Colour/Character Association

 

An aspect that you need to keep in mind when writing is what you want your readers to feel as they read each section. Fiction writing is, essentially, trying to re-create the emotion you feel for the scene within the body of the reader, and in that, you need to always be aware of how you’re communicating the details. Importantly, what you need to be careful of is what words you use. Sometimes an out of place word can ruin a perfectly good set up – you wouldn’t have the word ‘chook’ in the middle of a scene of romantic resonance, for example. Careful word placement, and even word themes, can help build scene depth, and characters individually.

Here’s something that’s worth trying – assign each character in your story with a colour, based on their personality and traits, what you know of them. Once you have the colours down, write down words you associate with those colours – make a word cloud of 10-20 words that you’d link to it. For example, red might be associated with fire, stop, heat, fast. Once you have your words down, as you write, try to use those words in your descriptions of those specific characters and their actions. What this does is it builds a theme around that specific person – you associate those words with that colour for a reason, and readers will to. With red, anytime those references come up, people will have an association with them, and thus, the character, which creates more of a theme or personality type for each. This can help develop a distinctive persona, making them identifiable in more than just physical attribution. Those words form part of who the person is, and this can help develop depth and definition in a character’s being.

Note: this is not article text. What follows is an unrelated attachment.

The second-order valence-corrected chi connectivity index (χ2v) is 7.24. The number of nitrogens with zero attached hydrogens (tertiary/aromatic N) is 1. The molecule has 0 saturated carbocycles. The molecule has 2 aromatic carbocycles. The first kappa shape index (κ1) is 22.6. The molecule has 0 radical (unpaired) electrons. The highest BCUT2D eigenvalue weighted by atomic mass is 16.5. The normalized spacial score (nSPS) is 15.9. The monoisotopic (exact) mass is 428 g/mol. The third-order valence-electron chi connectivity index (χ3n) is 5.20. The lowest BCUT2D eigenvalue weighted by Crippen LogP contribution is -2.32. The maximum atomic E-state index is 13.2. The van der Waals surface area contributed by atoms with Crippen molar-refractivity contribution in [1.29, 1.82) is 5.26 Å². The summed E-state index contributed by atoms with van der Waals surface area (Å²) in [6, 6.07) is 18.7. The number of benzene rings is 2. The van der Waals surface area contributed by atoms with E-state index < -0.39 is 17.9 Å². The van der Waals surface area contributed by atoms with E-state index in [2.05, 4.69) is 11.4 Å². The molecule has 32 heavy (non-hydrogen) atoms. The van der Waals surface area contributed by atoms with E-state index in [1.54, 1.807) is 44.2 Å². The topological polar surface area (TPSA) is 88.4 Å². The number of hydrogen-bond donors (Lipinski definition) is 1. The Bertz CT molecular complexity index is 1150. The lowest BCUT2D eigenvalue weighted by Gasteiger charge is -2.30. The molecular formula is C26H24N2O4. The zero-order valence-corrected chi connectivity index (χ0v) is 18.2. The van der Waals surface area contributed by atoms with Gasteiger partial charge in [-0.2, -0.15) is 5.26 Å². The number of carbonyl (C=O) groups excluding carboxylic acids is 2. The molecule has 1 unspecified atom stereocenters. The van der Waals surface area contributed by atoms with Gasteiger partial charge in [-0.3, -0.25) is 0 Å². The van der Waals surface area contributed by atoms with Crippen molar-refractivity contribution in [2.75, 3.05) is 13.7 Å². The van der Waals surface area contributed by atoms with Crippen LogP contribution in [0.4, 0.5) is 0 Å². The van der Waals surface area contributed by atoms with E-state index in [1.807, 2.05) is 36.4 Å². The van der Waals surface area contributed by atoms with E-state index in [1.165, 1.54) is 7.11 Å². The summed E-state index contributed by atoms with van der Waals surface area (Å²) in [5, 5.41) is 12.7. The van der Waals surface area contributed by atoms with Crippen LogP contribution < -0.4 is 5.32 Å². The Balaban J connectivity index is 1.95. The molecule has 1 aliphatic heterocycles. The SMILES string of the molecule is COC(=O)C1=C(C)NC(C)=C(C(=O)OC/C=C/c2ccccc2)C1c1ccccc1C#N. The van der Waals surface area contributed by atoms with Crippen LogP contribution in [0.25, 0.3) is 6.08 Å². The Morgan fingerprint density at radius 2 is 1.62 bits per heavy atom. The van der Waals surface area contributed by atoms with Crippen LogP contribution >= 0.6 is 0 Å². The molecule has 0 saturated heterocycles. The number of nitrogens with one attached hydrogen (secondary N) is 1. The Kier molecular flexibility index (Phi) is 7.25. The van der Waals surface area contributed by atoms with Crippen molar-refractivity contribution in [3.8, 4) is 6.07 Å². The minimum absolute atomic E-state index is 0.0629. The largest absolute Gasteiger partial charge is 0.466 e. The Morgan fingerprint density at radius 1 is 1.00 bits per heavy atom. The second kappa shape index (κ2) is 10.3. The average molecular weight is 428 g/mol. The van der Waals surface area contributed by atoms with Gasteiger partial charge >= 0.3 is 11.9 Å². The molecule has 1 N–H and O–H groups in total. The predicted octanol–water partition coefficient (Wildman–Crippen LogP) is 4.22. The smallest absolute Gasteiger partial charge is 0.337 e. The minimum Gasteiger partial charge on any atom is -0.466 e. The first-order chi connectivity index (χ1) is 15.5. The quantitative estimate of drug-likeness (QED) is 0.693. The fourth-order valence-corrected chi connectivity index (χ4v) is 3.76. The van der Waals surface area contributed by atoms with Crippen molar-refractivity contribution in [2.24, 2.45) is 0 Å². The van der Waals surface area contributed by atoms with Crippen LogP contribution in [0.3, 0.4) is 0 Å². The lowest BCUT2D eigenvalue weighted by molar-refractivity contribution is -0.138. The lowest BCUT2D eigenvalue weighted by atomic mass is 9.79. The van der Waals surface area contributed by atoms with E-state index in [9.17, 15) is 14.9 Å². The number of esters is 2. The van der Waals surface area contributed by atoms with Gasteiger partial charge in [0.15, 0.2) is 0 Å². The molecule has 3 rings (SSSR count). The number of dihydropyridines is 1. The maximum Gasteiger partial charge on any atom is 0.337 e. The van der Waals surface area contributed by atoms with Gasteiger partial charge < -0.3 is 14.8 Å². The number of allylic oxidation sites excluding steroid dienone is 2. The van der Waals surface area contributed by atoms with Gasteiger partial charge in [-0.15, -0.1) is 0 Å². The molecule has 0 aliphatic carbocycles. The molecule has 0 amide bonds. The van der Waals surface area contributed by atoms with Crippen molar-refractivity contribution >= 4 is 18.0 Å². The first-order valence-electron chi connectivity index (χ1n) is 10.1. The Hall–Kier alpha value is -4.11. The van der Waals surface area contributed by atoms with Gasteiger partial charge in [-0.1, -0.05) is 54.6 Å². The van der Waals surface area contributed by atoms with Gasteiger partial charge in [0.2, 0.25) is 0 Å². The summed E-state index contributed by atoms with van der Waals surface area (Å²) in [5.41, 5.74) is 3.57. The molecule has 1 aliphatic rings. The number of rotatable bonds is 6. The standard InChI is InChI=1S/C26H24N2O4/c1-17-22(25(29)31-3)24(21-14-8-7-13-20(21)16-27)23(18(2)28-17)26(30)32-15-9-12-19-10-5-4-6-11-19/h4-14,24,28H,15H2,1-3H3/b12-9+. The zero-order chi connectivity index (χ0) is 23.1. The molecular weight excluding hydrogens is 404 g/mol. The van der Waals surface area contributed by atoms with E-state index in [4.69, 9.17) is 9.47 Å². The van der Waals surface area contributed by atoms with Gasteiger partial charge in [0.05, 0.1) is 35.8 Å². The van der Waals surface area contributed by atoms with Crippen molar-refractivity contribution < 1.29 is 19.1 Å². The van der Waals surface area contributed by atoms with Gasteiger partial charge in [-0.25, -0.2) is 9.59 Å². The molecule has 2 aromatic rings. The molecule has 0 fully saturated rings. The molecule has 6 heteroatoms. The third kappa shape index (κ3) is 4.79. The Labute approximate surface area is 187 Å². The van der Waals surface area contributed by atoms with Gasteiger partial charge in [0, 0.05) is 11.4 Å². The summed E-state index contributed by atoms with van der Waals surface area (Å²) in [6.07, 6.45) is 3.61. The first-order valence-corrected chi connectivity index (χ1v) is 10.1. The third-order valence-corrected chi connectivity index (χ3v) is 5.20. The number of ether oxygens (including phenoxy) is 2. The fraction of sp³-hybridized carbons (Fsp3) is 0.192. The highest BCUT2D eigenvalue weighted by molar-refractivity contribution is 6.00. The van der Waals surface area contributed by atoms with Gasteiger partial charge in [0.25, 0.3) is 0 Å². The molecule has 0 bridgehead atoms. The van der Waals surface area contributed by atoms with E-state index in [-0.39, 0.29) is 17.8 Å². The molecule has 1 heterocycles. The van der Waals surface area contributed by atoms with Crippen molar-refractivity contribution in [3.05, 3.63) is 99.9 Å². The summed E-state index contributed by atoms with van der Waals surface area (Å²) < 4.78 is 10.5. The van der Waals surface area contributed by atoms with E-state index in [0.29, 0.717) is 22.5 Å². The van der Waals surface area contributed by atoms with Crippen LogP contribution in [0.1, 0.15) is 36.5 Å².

This won’t work for all writers, some may even find it restrictive to their process, but it’s worth trying, even with just a short piece, just to help build more presence around each participant in the story. Even try it in real life – think of someone you know and what colour you would attribute to them. What words do you link to that colour? Do they relate to the person? Normally, you’ll find they do, and this adds to the emotional linkage between character and reader.

It’s worth trying out, just to see what comes of it – even if it’s not for you, it might help open your mind to another way of thinking and improving character depth.

 

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